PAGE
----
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Dublin women seek damages from the Irish State over Covid rules

Two Dublin women who were arrested during the Covid-19 lockdown are seeking damages against the state, and calling for certain parts of the pandemic legislation to be declared unconstitutional and contrary to the European Convention on Human Rights.

The actions have been brought before the High Court by Niamh Mulreany (26) and Kirstie McGrath (31), who were arrested at Dublin Airport on Good Friday in 2021 after refusing to submit themselves to mandatory hotel quarantine.

The women had been on holiday in Dubai for “landmark birthdays” in a trip paid for by family and friends. While they were abroad, the government implemented new Covid-19 quarantine rules, which required people coming to Ireland from countries such as the UAE to be quarantined in hotels for up to 2 weeks, regardless of their test results or if they had the virus.

Eventually Irish troops were enlisted to help oversee this policy.

While both women tested negative for Covid-19 upon their return, they were instructed to board a bus which would take them to the quarantine hotel. Both women refused, however, arguing that they could not afford the cost of staying in the hotel, which could cost almost €1,900 per person in total. They also argued that they had to get back to their children, as each woman was a lone parent whose children were staying with relatives during the holiday.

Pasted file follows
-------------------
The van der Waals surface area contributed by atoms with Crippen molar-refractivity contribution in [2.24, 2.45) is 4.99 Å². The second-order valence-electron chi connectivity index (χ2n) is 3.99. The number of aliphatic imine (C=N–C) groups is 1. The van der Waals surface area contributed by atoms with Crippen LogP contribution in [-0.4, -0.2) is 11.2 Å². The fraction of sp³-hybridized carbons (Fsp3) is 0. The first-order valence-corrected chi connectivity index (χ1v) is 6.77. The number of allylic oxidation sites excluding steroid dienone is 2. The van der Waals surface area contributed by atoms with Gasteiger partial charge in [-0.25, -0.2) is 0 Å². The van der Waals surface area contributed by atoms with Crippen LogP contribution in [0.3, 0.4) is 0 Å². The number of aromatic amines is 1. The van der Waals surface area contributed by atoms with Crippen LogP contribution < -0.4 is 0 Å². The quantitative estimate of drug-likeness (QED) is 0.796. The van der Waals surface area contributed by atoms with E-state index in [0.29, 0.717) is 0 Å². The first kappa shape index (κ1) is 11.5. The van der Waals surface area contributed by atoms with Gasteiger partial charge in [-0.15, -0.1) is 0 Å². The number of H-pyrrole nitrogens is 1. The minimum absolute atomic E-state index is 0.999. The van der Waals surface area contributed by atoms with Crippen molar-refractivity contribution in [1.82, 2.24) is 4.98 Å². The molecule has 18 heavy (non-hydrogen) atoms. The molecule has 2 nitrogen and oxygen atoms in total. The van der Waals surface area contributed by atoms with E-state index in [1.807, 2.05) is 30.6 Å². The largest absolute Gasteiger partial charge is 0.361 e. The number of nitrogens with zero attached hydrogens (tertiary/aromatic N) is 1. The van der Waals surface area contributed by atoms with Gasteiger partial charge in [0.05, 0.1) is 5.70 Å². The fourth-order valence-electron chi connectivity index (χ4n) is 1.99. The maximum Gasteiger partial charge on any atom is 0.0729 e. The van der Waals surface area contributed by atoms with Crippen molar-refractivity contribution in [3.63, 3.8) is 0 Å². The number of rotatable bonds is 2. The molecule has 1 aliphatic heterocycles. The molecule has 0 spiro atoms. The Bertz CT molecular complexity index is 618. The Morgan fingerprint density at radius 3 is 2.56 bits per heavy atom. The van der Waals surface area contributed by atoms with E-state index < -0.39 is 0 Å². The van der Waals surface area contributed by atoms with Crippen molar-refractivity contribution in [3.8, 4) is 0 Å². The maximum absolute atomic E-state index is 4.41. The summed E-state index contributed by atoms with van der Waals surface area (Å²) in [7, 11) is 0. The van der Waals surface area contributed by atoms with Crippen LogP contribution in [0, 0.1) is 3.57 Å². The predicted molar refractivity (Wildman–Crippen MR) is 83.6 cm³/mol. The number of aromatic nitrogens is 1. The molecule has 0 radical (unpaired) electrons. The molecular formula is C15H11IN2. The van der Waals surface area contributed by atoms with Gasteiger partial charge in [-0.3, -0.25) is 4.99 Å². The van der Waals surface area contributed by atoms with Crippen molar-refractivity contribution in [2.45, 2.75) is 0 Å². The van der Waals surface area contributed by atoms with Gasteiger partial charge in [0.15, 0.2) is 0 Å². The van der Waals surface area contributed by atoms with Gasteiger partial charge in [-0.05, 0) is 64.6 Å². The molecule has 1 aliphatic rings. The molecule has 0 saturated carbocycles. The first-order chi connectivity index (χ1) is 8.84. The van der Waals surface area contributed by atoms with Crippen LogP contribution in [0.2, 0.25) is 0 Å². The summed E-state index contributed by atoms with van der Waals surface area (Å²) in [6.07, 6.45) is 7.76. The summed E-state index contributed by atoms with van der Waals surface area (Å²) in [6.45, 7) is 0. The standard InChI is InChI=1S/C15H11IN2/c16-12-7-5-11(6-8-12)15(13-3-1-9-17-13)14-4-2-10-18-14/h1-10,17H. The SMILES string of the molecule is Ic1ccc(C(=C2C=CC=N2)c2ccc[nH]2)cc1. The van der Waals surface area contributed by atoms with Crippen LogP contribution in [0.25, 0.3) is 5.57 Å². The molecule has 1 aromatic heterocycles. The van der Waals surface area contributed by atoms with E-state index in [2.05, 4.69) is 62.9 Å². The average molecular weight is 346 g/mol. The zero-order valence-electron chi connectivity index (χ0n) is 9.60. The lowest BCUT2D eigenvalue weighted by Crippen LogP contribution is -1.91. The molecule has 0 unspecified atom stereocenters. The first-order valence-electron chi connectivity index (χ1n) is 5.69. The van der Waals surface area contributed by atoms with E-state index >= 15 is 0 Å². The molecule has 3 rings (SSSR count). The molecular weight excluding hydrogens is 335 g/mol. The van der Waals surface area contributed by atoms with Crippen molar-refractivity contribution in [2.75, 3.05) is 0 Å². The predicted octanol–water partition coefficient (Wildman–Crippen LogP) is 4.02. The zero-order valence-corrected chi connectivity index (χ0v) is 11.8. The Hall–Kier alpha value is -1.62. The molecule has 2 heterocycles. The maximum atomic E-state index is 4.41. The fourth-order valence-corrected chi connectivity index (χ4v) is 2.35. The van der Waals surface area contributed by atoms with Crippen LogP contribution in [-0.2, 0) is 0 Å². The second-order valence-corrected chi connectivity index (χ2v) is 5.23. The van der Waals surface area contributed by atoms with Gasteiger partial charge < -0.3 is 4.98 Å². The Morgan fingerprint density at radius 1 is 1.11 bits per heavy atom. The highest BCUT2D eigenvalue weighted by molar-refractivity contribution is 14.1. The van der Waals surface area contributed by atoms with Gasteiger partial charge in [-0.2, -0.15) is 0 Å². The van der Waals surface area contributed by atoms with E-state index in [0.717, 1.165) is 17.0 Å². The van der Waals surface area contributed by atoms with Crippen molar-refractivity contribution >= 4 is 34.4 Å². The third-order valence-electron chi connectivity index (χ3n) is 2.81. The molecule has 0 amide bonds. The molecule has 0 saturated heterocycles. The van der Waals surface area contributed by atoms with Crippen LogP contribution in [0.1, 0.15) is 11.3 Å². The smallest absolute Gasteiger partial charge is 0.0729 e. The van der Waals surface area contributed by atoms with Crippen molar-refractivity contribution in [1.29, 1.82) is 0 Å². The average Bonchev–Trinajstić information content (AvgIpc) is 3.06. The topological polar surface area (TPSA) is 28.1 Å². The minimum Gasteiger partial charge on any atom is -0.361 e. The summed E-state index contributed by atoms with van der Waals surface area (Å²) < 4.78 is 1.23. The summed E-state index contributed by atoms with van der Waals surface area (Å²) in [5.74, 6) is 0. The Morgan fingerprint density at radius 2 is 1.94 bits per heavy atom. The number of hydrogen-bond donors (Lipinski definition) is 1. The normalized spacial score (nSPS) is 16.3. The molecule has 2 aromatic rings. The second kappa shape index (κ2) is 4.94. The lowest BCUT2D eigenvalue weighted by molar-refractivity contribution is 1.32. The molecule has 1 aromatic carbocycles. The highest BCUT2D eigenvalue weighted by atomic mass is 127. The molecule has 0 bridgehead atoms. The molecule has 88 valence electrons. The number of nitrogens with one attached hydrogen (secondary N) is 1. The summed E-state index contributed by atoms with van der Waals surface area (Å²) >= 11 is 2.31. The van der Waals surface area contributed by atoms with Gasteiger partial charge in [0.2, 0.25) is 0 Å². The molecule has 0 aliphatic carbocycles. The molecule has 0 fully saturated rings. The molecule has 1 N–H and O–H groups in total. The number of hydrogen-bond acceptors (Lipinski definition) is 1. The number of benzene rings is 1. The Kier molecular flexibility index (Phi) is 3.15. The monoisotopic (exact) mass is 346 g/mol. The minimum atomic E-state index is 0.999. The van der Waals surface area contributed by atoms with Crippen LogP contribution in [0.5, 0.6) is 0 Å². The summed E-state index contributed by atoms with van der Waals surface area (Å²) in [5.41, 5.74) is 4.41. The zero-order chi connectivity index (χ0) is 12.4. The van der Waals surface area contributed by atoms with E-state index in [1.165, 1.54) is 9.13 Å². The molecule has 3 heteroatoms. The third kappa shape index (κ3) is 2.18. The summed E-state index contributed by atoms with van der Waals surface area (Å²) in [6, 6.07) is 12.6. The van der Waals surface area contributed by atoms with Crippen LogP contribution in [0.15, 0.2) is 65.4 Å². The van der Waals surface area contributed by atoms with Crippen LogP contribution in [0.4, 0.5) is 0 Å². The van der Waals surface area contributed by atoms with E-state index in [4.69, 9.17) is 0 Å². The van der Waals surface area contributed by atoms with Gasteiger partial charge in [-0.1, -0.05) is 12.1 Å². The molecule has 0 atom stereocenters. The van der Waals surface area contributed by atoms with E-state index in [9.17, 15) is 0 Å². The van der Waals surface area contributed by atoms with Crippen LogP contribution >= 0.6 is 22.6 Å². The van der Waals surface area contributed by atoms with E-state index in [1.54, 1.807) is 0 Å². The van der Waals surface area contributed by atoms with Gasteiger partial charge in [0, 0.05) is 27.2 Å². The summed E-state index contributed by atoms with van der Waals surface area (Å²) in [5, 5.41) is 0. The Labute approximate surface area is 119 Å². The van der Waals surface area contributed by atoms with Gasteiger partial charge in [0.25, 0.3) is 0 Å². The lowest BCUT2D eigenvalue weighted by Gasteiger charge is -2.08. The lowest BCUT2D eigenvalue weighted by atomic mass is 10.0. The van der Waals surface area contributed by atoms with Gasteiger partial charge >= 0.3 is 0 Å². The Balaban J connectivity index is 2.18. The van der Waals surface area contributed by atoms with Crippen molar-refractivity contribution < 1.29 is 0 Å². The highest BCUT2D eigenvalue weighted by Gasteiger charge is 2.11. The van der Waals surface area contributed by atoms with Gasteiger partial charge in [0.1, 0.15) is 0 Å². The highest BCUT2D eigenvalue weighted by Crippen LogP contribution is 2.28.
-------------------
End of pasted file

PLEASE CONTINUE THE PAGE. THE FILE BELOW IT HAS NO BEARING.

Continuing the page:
However, for their refusal the women were arrested and charged with breaking Section 38 of the Health (Amendment) Act 2021. They were sent to Mountjoy women’s prison, before being granted bail several days later. Bail was originally set at €1,800, but was later lowered to €500.

They were then transferred to another hotel where they stayed quarantined for a number of days.

If convicted, both individuals could be fined up to €2,000 and several months in prison.

However, represented by Micheál Ó Higgins SC, the women have hit back at the charges, seeking to have their prosecution halted. They’ve also called for the courts to declare that the offence of resisting being taken to a quarantine facility is unconstitutional.

The women’s counsel said that that the Minister for Health’s decision to designate certain states as requiring quarantine was unconstitutional, and went against the principle of law and the separation of powers.

The counsel argued that the decision should have been introduced by legislation through a statutory instrument, and not through a Ministerial order.

The case, which is before Justice Marguerite Bolger, remains ongoing.

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